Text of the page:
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Ontario won’t lift its mask mandate in the next phase of reopening, the province announced Friday, even as it plans to drop most other public-health measures meant to curb the spread of COVID-19.

There’s still no date for when the province will move to what it calls the “Exit Step” of its “Roadmap to Reopening,” but the government said it’s giving residents and businesses a sense of what’s to come.

“As the Delta variant is the dominant strain in Ontario, which is not the case with some other provinces, face coverings will also continue to be required for indoor public settings. This is consistent with other jurisdictions such as Quebec and Israel,” said a spokeswoman for Health Minister Christine Elliott.

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Alexandra Hilkene said the Chief Medical Officer of Health would continuously evaluate the need for masks.

The exit step will, however, ditch capacity limits indoors, which business groups have said seriously hamper profits.

The province has introduced a new exception for the mask mandate that will come into effect once the province moves into the exit stage: people who are attending sex clubs or bathhouses will not need to wear face coverings “while participating in the activities for which patrons normally frequent such an establishment.”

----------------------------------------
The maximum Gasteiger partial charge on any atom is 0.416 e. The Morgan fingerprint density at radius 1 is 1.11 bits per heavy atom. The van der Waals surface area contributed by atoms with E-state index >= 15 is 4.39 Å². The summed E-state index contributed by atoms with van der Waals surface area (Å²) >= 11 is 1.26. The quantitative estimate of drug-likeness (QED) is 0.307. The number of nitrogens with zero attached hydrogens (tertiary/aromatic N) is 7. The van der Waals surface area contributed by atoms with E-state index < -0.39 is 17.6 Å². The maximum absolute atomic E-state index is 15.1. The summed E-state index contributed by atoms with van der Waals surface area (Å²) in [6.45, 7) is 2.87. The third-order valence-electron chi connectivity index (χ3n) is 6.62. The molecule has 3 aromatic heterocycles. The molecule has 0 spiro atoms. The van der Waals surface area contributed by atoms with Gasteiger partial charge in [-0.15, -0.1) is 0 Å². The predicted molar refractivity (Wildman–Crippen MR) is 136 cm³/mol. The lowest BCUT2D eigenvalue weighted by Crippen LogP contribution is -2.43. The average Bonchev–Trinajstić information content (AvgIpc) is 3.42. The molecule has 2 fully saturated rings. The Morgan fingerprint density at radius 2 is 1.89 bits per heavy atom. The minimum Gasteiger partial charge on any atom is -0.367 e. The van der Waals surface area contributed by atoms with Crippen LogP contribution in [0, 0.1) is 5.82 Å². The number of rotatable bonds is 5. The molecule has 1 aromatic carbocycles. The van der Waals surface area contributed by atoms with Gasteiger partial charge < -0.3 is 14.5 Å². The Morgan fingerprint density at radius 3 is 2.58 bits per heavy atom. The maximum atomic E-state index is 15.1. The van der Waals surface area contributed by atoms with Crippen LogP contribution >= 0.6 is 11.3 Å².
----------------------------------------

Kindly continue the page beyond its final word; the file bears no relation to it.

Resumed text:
Some other public-health restrictions are staying in place.

Companies must continue “passive screening” for COVID-19, for example by having signs posted, according to the guidelines.

They must also keep a safety plan in place that details how they will follow existing public-health protocols.

The province announced Thursday that 80 per cent of residents aged 12 and older have now received at least one dose of a COVID-19 vaccine, meaning one of three conditions the province has set for moving beyond Step 3 of its reopening plan has been met.

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In order to move out of Step 3, the government has also said 75 per cent of people 12 and older must have received their second dose, and all public-health units must have 70 per cent of eligible people fully vaccinated.

If vaccination targets are met and health indicators are stable after three weeks in Step 3, restrictions could roll back further, making Aug. 6 the earliest possible date for the change.

The government announced the new rules as Ontario reported 226 new cases of COVID-19 and 11 more deaths.

That’s the highest daily death toll since July 1, when the province recorded 19 fatalities linked to the virus.

Ms. Elliott said 62 of the new cases are in Toronto, 35 were in Waterloo Region, and 24 were in Peel. She said the numbers come from nearly 21,000 tests.

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